COM2031 Advanced Algorithms

Coursework
University of Surrey

1 Time Complexity

[fundamental skills and numeracy] The purpose of this task is to strengthen your familiarity with growth rates of running times.

1.1 Limits on the input size

Suppose you have algorithms with the five running times listed below. (Assume these are the exact number of operations performed as a function of the input size n). Suppose your computer runs with 10 GHz, ie can perform 1010 operations per second, and you need to compute a result in at most one hour of computation. For each of the algorithms, what is the largest input n for which you would be able to get the result within an hour?

  1. f(n) = n2
  2. f(n) = n3
  3. f(n) = 100n3
  4. f(n) = nlog(n)
  5. f(n) = 2n
  6. Finally, what is the ratio between the largest and smallest number of inputs that can be processed within an hour for algorithms with the above running times?

1.2 Recurrence relations

For each of the following recurrence relations determine values a,b,c and possibly k to insert into the master theorem as presented in the lecture. Determine which case of the master theorem applies and give the solution for T(n) if the relation can be solved using one of the cases of the Master Theorem. Otherwise, explain why the Master Theorem is not applicable.

  1. T(n) = 9T(n/9) + n2
  2. T(n) = 9/4 T(2/3 n) + n
  3. T(n) = 8T(n/4) + n3/2
  4. T(n) = (4/3)n T (n/4) + n2
  5. T(n) = √2T (n/2) + log n

2 2D Minimal Distance

This exercise is about applying one of the algorithms from the lecture on a small scale by hand to experience how a divide-and-conquer algorithm works. In your solution, refer to the points given by their label pi rather than just be their coordinates.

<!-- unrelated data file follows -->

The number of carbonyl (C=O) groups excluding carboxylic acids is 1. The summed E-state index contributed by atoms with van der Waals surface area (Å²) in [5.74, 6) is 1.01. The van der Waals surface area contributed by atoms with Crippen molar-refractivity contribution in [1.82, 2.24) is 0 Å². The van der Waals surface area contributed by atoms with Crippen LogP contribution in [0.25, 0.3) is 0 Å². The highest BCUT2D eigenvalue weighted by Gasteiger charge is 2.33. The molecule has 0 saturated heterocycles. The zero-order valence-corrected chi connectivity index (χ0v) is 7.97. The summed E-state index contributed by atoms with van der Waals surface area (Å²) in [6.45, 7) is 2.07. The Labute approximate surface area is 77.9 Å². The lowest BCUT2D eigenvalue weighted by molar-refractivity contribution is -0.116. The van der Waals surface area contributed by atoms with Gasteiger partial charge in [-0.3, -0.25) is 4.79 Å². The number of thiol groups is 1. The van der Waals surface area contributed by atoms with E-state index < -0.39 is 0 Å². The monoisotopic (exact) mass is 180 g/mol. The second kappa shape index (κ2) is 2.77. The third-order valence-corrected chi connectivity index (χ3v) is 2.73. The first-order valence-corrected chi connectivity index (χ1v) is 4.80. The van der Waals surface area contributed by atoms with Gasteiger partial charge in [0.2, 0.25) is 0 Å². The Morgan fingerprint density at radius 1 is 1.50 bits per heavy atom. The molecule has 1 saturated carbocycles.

It is essential that you follow the algorithm.Any graphs or graphical argumentation you might find helpful for your own understanding of the algorithm will be ignored for marking as they are not part of the algorithm.

Let the set S = {pi|i = 1,2,··· ,8} contain the following points:

p1 = (10,9) p2 = (12,−11) p3 = (−11,8) p4 = (−6,−7)
p5 = (15,8) p6 = (14,−10) p7 = (−5,−4) p8 = (−9,−6)

Find the minimal distance of points within the set using the algorithm from the lecture. Calculate distances using the Euclidean metric

COM2031 Advanced Algorithms

3 Designing an algorithm

Consider the following basic problem: You are given an array A consisting of n integers A[0],A[2],··· ,A[n]. You would like to output a 2D n × n array B in which B[i,j] (for i < j) contains the sum of array entries from A[i] through A[j] – that is the sum A[i] + A[i + 1] +···A[j]. The entry B[i,i] shall have the value A[i] (ie the sum running from A[i] to A[i]). (The value of entries B[i,j] is left unspecified whenever i > j, so it does not matter what is output for these values, or whether there is a value at all.)

Here is a simple brute force algorithm to solve this problem:

  1. for i = 1,2,···n do
  2. for j = i + 1,i + 2,···n do
  3. Add up entries A[i] to A[j].
  4. Store the result in B[i,j].
  5. end for
  6. end for
  7. Return B.

1. Give a big-O bound on the running time of this algorithms in terms of n and the reasoning which leads up to your result for the big-O.

2. Although the algorithm is the most straight forward way to solve the problem, it contains some unnecessary sources of inefficiency. Find a different algorithm with a lower order of running time, and write it down in pseudo-code with a lower order of running time.